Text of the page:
President Joe Biden kicked off the United Nations’ 26th Conference of the Parties (COP) in Glasgow, Scotland, earlier this month by warning delegates that there is only a “brief window left before us to raise our ambitions, and to [rise] to meet the task that’s rapidly narrowing.”
Whether the more than 100 nations represented at the COP—or the US Congress for that matter—will heed Biden’s warning remains to be seen, but in the meantime, US states, counties and cities are not sitting idly by. They have opened a new front on their own.
Over the last four years, at least 29 of them have filed climate lawsuits in state courts against major fossil fuel companies for fraud or damages or both, and 19 of those suits cite UCS documentation, according to L. Delta Merner, lead of the Science Hub for Climate Litigation, which UCS launched in August 2020 to provide relevant scientific and historical information to affected communities, public officials, and lawyers in climate cases.
Many of those cases, including those filed by Charleston, South Carolina; Rhode Island; and San Francisco, aim to hold specific companies accountable for damages caused by climate change-related impacts, including drought, intensified storm surge, sea level rise, and increased flooding and precipitation. Other lawsuits, such as ones filed by Massachusetts, Minnesota, and most recently Vermont, charge that specific companies violated consumer protection and common laws by defrauding their residents through false advertising and other misrepresentations about their products’ risks. Among the defendants are BP, Chevron, ExxonMobil, Royal Dutch Shell, and the American Petroleum Institute, the largest US oil and gas industry trade association.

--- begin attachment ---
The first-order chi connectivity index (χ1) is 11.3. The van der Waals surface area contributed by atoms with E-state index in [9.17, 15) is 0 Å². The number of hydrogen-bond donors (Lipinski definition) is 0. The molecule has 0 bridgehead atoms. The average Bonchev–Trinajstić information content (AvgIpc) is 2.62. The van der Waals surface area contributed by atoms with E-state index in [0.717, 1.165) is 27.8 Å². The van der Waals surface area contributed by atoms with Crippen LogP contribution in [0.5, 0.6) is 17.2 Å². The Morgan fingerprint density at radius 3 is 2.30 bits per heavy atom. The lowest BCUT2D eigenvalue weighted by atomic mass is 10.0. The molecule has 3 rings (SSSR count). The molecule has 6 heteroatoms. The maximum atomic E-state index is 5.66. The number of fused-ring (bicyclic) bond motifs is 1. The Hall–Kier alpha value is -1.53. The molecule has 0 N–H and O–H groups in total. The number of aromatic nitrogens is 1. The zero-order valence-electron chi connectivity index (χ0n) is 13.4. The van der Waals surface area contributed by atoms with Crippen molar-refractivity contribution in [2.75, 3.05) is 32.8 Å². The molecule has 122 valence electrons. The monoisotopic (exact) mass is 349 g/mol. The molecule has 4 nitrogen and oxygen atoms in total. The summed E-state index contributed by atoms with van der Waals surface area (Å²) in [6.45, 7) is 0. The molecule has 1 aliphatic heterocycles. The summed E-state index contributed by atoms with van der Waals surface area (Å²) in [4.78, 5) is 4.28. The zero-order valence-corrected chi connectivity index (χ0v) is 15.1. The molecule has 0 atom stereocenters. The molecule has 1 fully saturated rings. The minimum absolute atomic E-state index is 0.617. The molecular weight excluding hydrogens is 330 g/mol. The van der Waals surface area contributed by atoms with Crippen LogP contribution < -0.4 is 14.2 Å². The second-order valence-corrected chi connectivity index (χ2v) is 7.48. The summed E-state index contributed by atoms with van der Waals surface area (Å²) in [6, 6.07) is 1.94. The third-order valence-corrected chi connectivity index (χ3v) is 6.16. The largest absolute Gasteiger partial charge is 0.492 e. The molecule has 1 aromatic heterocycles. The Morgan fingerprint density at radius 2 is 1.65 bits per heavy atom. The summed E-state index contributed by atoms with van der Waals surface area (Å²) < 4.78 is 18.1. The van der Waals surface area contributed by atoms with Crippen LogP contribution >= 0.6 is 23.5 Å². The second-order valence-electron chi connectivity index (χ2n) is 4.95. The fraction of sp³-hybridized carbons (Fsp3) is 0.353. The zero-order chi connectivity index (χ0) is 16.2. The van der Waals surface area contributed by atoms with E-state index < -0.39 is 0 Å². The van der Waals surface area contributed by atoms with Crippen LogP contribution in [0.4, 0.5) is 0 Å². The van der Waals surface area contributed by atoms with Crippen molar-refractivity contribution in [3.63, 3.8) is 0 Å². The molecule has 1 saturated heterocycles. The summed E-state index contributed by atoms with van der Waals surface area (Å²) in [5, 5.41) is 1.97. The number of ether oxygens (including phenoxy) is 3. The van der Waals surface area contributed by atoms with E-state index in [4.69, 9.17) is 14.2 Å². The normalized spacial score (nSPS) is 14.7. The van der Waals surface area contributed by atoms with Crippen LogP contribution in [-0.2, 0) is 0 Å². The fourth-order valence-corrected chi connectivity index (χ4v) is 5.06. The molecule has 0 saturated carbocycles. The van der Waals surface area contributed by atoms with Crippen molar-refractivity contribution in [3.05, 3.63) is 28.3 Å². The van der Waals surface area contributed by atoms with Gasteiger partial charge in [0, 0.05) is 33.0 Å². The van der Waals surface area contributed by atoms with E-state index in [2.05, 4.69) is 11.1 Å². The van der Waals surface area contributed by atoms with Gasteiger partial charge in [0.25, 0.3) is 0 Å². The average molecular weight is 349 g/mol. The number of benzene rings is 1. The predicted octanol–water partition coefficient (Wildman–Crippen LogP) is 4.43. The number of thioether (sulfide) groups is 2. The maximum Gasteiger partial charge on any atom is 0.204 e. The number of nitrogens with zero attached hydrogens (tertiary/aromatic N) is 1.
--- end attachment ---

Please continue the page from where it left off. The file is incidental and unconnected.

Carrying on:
I last spoke with Dr. Merner about the status of US climate lawsuits for an October 2020 column, and since the first of this year, there have been four new lawsuits filed in state courts against fossil fuel companies. I was able to catch up with her for an update after she moderated a workshop at the Glasgow COP.
EN: As I mentioned in my intro, so far there have been four new climate lawsuits this year. Two of them, filed by Annapolis and Anne Arundel County in Maryland, cite UCS materials. Let’s start with Annapolis, which had some terrible flooding a couple of weeks ago.
DM: Annapolis, the capital of Maryland, is a historic city located on the Chesapeake Bay. For much of the city’s history, the bay has given it its strength and character. Today, however, the Chesapeake Bay is rising and threatening the very city it built.